What happens when patients access their mental health providers’ notes?
Thanks to electronic health records and online portals, more and more patients are being given access to the notes their clinicians write about their health care visits. Research suggests this national movement, known as "OpenNotes," can empower patients and boost communication and shared decision-making. But what about mental health visits? Experts have been unsure whether this area is equally likely to benefit.
Now, a small study from one Veterans Affairs medical center offers insight into the potential for OpenNotes to help — or hurt — patients' trust in their mental health clinicians.
"We found that reading mental health notes may strengthen as well as strain patient-clinician relationships by enhancing or undermining trust," wrote the authors in a report posted online Feb. 1, 2017, in Psychiatric Services.
The study was led by a group from the Center to Improve Veteran Involvement in Care (CIVIC), at the VA Portland Health Care System in Oregon. VA has been studying the benefits and risks of OpenNotes and other pilot features in VA's MyHealtheVet patient portal. VA became one of the first health systems in the nation to offer OpenNotes access, in 2013. Patients access their notes through the Blue Button feature in MyHealtheVet.
The new study involved interviews with 28 patients. The group included male and female veterans of various ages, with diagnoses ranging from depression and PTSD to bipolar disorder and schizophrenia. Patients in the study were being treated by psychiatrists, psychologists, and other mental health therapists.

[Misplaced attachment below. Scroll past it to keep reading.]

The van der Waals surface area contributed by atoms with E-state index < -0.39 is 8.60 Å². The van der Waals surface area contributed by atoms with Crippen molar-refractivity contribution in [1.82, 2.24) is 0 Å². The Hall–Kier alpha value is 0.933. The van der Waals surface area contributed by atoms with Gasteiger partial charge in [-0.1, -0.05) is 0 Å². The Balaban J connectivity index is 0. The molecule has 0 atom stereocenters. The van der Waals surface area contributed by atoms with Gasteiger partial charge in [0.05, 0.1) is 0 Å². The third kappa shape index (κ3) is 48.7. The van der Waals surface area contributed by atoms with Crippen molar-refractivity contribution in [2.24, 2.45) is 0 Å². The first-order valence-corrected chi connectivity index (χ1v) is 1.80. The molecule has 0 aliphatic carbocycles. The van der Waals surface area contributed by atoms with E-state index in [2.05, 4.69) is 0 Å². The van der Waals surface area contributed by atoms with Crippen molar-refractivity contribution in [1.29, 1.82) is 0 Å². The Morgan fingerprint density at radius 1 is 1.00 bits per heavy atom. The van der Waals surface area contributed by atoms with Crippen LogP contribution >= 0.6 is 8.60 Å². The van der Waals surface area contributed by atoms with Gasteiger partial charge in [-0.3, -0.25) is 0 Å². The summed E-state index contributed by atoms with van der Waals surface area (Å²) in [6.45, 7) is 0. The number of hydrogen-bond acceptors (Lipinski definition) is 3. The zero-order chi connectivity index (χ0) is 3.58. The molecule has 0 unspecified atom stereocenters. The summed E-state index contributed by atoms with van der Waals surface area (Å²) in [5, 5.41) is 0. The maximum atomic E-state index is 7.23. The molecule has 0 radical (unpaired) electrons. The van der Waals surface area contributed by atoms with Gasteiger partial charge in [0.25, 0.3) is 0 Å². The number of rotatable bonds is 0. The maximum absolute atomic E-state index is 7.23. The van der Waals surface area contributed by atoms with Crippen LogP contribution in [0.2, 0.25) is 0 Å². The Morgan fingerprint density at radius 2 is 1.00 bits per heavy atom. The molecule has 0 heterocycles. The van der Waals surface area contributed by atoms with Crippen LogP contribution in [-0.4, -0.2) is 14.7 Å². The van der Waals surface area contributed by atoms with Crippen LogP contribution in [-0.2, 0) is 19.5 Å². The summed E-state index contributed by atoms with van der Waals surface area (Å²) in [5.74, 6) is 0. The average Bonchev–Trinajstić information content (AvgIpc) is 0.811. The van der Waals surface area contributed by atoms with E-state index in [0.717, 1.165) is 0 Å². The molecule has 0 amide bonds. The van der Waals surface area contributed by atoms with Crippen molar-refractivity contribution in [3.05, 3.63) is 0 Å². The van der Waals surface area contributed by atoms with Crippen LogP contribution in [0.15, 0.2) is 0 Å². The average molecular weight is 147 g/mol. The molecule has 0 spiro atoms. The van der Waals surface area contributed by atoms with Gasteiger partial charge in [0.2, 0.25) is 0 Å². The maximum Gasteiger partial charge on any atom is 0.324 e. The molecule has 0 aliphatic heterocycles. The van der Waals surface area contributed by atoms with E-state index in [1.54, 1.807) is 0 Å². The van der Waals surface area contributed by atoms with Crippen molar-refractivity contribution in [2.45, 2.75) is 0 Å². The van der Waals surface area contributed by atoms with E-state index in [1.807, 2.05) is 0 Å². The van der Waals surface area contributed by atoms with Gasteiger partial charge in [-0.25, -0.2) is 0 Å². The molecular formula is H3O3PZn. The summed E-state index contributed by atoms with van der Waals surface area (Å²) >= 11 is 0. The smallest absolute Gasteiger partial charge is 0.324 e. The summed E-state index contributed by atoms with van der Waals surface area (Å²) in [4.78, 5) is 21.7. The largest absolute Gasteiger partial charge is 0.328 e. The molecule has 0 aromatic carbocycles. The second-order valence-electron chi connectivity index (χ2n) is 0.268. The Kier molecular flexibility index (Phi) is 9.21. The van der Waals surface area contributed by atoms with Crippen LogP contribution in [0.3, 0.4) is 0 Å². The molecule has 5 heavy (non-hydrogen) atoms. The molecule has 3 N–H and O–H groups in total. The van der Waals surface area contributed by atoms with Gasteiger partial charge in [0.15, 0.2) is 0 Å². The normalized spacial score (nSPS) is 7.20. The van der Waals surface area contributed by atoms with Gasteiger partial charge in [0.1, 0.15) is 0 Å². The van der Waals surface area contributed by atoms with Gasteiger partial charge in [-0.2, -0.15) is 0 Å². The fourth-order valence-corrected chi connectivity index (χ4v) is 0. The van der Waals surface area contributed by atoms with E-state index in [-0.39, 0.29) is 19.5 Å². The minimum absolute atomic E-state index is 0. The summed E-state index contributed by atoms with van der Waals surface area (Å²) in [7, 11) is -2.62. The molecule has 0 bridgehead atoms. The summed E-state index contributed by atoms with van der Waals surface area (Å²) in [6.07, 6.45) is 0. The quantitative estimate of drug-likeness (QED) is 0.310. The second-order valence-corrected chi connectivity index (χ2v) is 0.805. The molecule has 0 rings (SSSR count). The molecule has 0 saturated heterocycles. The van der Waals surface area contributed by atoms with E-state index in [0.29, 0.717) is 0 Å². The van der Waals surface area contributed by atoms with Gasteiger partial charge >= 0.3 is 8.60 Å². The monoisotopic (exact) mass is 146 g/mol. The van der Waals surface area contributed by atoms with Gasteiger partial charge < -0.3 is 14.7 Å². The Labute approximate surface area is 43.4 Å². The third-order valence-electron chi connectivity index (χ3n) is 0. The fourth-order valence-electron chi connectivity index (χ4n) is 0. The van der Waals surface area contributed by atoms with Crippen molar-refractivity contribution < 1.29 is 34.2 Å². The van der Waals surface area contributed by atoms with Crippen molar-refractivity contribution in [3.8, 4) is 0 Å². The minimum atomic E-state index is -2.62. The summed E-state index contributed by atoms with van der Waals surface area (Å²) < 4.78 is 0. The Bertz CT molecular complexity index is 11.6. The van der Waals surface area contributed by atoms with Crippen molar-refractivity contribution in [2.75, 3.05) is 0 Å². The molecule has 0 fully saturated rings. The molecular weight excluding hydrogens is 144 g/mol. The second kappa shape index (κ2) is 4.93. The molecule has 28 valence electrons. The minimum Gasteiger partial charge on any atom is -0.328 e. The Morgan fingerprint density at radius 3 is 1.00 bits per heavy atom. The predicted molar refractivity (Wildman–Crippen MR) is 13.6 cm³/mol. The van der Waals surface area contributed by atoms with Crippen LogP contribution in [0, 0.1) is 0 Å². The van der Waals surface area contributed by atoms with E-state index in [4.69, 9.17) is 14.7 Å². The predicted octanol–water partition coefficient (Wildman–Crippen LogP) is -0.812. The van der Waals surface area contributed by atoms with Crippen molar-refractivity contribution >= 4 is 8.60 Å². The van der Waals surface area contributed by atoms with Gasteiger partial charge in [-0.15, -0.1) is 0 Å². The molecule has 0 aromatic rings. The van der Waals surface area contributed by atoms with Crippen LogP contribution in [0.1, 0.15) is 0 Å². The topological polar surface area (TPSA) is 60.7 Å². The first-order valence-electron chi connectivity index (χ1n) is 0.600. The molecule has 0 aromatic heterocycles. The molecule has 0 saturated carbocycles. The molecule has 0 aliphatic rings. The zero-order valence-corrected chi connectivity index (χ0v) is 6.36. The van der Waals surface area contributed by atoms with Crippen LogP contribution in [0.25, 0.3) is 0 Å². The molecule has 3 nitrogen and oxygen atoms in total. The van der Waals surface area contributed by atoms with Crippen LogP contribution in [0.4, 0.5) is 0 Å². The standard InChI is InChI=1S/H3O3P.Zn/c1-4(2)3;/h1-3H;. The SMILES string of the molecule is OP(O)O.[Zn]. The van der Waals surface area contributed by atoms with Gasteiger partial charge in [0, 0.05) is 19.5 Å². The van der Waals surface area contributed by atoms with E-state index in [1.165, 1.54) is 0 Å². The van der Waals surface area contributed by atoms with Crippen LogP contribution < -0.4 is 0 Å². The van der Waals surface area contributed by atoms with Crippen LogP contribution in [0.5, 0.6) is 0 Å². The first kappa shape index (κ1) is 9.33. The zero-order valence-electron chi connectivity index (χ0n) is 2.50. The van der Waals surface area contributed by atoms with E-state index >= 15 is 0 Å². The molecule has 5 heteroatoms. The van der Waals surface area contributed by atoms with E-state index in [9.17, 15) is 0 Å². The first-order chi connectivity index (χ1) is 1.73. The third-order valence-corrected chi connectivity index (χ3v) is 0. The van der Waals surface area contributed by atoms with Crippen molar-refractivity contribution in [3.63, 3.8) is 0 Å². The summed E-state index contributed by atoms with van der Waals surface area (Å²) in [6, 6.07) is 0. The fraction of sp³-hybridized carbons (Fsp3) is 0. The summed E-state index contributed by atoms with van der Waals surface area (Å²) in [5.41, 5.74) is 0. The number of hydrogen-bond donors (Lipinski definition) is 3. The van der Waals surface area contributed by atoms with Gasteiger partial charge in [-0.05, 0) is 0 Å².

Among the positive themes that emerged in the interviews:
- Patients appreciated seeing consistency between what had occurred during their appointments and what they later viewed in the clinical notes. Such transparency was important in fostering trust. They liked it, for example, when their clinicians had openly and directly discussed a diagnosis with them before documenting it in the record.
- They felt respected, and reported greater trust, when the notes showed evidence that their clinicians had truly listened to and understood their personal stories, and had taken note of their individual strengths. One patient said he felt he was "not just a repeat from the last PTSD person [the clinician] talked to, but an individual with PTSD."
In contrast, there were several elements that provoked dismay among the patients in the study:
- They disliked incongruity between what happened in their sessions and what was stated in the notes. They objected to gaps in information, incorrect details, and outdated material that had been copied and pasted in. Some worried that such errors could negatively affect their care from other providers.
- Many patients said they were upset to see diagnoses that hadn't been discussed with them. This significantly eroded their trust.
With the understanding that the OpenNotes initiative is likely to continue to grow, both in VA and other settings, the study team, including lead author Dr. Risa Cromer and senior author and CIVIC Director Dr. Steven Dobscha, offer several recommendations for mental health clinicians. Summing up, they write:
"Proactive clinician communication with patients about the content of notes and the note-writing process, as well as documenting strengths and highlighting the individuality of patients, may improve the likelihood of maintaining or developing stronger therapeutic alliances between patients and clinicians in the context of OpenNotes."
Dobscha noted in an interview that his team has also developed, and is now evaluating, "web-based courses for both clinicians and Veterans to help them optimize use of OpenNotes in mental health care and minimize any unintended consequences."
Daniel E. Herrigstad